There's also the question of speed. The sanctions regime on Iran evolved over many years, giving Iran time to adapt to it and find ways around it (i.e. selling shit it's not supposed to, to Russia with a wink and a nod). Russia's sanctions have gone from effectively 0 to 60 in the space of five days. Every single economics expert the media have spoken to seem flabbergasted that the EU went as far as it did and the US followed suit, so we can only assume that this was not even under the "nightmare scenario" on the Kremlin whiteboard.

The problem is that the conclusion Russia has reached might not be "fuck, we better call this off," but "we need to wins this ASAP no matter the cost," on the grounds they figure the rest of the world can't keep the sanctions up for long (again overestimating Russia's economic importance). They're probably not figuring that the sanctions will likely remain in place as long as Russia is militarily occupying Ukraine and as long as any puppet government it puts in place is in power. That, I think, will be the real shock.

Edited by Werthead
Link to comment
Share on other sites

Russians reporting on how the sanctions are hitting them.

The hike in interest rates has made many Russians unable to afford mortgage payments. Visa, MasterCard, Apple Pay and Google Pay are no longer working, consequently meaning that Russians in some cases can't even use the Moscow Metro or pay in shops. That means getting cash out to pay for goods and Metro passes...which is causing widespread shortages at ATMs and hence the ban on withdrawing large amounts of money.

This isn't completely new, as older Russians will remember the economic chaos after the collapse of the USSR (when savvy Russians amassed stacks of US dollars under their beds) and the 1998 Russian crash, and the value of the rouble took a massive tumble in 2014 amidst international condemnation of the Crimean annexation and never really recovered, but this is significantly worse than anything seen this century.

Link to comment
Share on other sites

33 minutes ago, JEORDHl said:

I believe the phrase was sanction proofing, and things escalated quickly. No way Putin expected this. My memory isn't the greatest, but I can't think of a country in the last 50 years or more that's been so resoundingly sanctioned by the international community. And no, not just the West.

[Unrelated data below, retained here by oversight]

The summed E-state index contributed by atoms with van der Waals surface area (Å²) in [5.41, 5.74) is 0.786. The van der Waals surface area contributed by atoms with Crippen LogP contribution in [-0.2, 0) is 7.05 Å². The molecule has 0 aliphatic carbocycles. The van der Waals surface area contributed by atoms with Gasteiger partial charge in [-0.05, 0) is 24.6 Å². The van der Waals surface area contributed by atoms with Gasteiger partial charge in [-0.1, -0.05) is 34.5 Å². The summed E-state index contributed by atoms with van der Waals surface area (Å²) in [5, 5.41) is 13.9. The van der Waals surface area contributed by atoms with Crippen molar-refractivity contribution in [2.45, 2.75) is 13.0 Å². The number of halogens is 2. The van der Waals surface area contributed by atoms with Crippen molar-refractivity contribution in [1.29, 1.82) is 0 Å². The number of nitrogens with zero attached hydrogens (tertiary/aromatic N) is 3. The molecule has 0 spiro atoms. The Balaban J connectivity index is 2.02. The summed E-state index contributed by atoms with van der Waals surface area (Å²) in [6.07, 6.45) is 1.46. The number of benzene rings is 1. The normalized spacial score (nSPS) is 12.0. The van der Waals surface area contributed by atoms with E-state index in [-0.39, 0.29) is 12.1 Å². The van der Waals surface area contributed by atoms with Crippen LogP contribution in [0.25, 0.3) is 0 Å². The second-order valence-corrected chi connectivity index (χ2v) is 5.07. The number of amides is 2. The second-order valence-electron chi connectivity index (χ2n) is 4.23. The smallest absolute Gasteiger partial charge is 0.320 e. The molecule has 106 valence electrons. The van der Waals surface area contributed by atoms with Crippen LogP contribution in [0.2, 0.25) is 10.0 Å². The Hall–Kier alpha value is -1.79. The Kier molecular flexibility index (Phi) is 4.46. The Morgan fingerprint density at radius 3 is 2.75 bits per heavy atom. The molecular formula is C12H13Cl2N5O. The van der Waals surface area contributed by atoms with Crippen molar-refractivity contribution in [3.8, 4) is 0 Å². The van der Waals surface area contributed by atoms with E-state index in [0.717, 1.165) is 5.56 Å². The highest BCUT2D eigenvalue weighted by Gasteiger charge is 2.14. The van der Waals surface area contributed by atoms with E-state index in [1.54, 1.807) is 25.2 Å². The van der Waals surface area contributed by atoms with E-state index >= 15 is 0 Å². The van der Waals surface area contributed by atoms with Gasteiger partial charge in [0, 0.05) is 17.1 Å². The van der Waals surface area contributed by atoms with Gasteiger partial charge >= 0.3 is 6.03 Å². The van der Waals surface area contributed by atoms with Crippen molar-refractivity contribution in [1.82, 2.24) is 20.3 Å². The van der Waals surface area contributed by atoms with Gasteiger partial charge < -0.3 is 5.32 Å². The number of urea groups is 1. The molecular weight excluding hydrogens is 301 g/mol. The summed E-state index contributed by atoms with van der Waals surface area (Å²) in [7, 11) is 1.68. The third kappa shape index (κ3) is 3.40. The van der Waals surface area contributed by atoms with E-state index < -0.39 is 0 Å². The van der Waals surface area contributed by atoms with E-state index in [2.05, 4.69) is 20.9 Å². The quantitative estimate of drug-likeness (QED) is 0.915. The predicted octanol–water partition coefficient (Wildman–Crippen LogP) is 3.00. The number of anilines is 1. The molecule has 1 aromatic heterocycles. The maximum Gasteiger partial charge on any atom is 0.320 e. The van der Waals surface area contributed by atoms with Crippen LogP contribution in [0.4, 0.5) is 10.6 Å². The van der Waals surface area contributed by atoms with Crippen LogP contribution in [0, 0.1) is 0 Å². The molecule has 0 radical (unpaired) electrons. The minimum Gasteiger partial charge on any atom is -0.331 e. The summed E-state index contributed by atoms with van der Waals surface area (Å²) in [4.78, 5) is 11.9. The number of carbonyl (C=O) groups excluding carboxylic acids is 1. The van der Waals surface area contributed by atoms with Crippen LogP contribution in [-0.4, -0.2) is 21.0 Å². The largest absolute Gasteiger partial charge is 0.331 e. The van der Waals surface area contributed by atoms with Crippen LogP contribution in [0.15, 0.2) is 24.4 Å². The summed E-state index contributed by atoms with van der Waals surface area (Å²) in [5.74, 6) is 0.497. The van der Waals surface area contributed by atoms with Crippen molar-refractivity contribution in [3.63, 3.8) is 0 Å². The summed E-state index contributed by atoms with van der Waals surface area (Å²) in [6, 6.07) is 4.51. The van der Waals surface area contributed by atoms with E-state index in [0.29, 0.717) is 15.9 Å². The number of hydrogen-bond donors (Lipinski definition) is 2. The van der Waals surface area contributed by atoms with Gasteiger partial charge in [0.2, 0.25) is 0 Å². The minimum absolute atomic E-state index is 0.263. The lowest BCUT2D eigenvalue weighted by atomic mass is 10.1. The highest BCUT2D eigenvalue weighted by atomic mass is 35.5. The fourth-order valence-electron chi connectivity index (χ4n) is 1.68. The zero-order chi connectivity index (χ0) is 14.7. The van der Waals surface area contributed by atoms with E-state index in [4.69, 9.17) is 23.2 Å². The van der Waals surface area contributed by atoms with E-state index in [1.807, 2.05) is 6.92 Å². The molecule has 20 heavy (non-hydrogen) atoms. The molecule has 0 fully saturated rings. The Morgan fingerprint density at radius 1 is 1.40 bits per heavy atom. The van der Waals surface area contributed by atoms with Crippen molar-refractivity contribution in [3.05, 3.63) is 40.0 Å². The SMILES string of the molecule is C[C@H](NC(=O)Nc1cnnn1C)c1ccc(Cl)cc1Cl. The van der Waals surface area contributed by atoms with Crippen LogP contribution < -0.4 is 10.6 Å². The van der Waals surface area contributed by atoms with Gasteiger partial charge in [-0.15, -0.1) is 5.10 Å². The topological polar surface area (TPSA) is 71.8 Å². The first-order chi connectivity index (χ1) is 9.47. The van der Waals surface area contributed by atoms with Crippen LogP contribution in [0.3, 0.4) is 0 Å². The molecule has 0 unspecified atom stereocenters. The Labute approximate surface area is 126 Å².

Serbia (then called Federal Republic of Yugoslavia) was under harsher sanctions in the 1990s.

Link to comment
Share on other sites

Reuters confirms that Ukrainian ambassador claims Russia detonated a Thermobaric  bomb on a fuel depot in Okhtyrka (between Sumy and Kharkiv)

God help us all. 
 

https://www.reuters.com/world/europe/ukraines-ambassador-us-says-russia-used-vacuum-bomb-monday-2022-02-28/?taid=621d52c7ed681a0001a184d3&utm_campaign=trueAnthem:+Trending+Content&utm_medium=trueAnthem

Edited by The Dragon Demands
Link to comment
Share on other sites

28 minutes ago, Werthead said:

Every single economics expert the media have spoken to seem flabbergasted that the EU went as far as it did and the US followed suit, so we can only assume that this was not even under the "nightmare scenario" on the Kremlin whiteboard.

The west deserves credit for delivering on their promise to implement truly devastating sanctions -- and it is true that they are rather unprecedented in their severity and speed (and of course the west deserves credit for that too).  But it isn't really true that this was unforeseen or worse than the Kremlin's "nightmare scenario" - instead I'd say it's pretty much exactly their nightmare scenario.  Indeed, it's what many have been calling for:

Quote